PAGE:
Friday, March 9, 2012

The Call of the Easel

As I've mentioned recently, it's necessary that Sandi and I remain in the city for the time being. The location of the house we purchased late last year was a significant factor in our choice and points to our shared love of wildlife and the bush. The flats and riverine reserve indicated above are within easy walking distance of our home and act as a haven not just for us, but for the local bird-life too.

Through these past summer months I've made the half-hour trip into the city and have managed to be at my desk by 7am. I'm not a natural early-riser and this arrangement isn't quite ideal, but the opportunity to leave work at 3pm allows me to put the remaining daylight hours to good use and is a compelling reason to continue this routine. Whether I'm able to drag myself out of bed at 6am as winter approaches and the days shorten remains to be seen!

Many of the recent photographs I've been able to collect would not have been possible without the use of our kayaks. We can strap a pair of wheels to each of them and walk them to our launch spot at the nearby weir in the space of 15 minutes. With the wheels stowed behind us under the bungee-cord on the kayak decks, we're no sooner in the water than photo opportunities begin to appear.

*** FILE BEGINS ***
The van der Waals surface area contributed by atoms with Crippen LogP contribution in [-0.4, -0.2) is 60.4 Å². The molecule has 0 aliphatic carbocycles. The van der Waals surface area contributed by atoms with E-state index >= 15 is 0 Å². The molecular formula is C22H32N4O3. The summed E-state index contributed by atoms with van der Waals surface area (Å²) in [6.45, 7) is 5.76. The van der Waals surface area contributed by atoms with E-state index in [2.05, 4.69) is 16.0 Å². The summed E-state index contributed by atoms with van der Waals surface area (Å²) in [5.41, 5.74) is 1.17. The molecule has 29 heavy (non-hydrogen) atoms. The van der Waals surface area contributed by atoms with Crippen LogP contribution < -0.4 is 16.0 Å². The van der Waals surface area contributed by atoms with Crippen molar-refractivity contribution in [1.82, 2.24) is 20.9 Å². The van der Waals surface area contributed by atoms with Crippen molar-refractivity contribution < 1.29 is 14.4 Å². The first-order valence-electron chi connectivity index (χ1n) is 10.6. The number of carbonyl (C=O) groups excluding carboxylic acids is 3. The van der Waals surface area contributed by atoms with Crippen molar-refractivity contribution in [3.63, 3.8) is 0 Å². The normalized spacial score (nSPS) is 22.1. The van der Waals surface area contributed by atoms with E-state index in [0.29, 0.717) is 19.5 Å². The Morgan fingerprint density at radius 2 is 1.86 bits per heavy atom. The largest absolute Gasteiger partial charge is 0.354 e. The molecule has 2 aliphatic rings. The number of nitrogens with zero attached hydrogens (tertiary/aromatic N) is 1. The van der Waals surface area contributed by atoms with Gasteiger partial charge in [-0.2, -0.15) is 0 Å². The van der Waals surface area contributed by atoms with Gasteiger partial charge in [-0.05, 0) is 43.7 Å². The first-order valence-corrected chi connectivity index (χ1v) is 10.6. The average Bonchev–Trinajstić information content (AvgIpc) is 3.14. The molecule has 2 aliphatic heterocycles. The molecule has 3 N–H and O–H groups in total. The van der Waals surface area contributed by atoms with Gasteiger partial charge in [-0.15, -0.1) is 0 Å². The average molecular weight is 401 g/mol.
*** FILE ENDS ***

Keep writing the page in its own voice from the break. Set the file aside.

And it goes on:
The hum of traffic in the background is a constant reminder that the city is close by, but there are occasional lulls and we can sometimes forget briefly that the suburban sprawl lies just beyond the riverside vegetation. The illusion of solitude is enhanced somewhat when we choose to paddle downstream towards the bridges where the river is at its greatest distance from the surrounding roads and houses. 

Although the process of collecting these images is a worthwhile activity in its own right, the photographs are not an end in themselves; as I sort through them after the kayaks are safely stowed away, I discard the majority of them and mentally short-list those I feel would make worthy painting subjects. I've owned my new camera for a short time, but have already gathered a wealth of useful reference material and received a much-needed boost to my enthusiasm levels where turning some of them into paintings is concerned.




Amanda Russian said...

lovely photos're lucky to be living in the city but so close to such an abundance of wildlife. Out of all these shots, I think I like the last one of the 'Water hen' with all the reflections.

Clive Meredith said...

fantastic photo's pete,i can see how you would be inspired by these surroundings.The kayak must help a great deal with being able to get closer to the wildlife.look forward to seeing what you make of these.

Peter Brown said...

Thanks Amanda - you're a good judge! I measured up some paper this afternoon in readiness for an attempt on the Purple Swamphen!

Peter Brown said...

Thank you Clive. It's surprising how close I can approach wildlife in my kayak if I'm careful to move slowly and quietly.

Jeremy Pearse said...

Looks like a wonderful place to visit! Great photos too, looking forward to seeing more (and paintings too:).

Peter Brown said...

Thanks for dropping in Jeremy! I'm feeling inspired enough by these recent photographic outings that I plan on completing or reworking some old pieces before I even begin converting some of these new photos into paintings.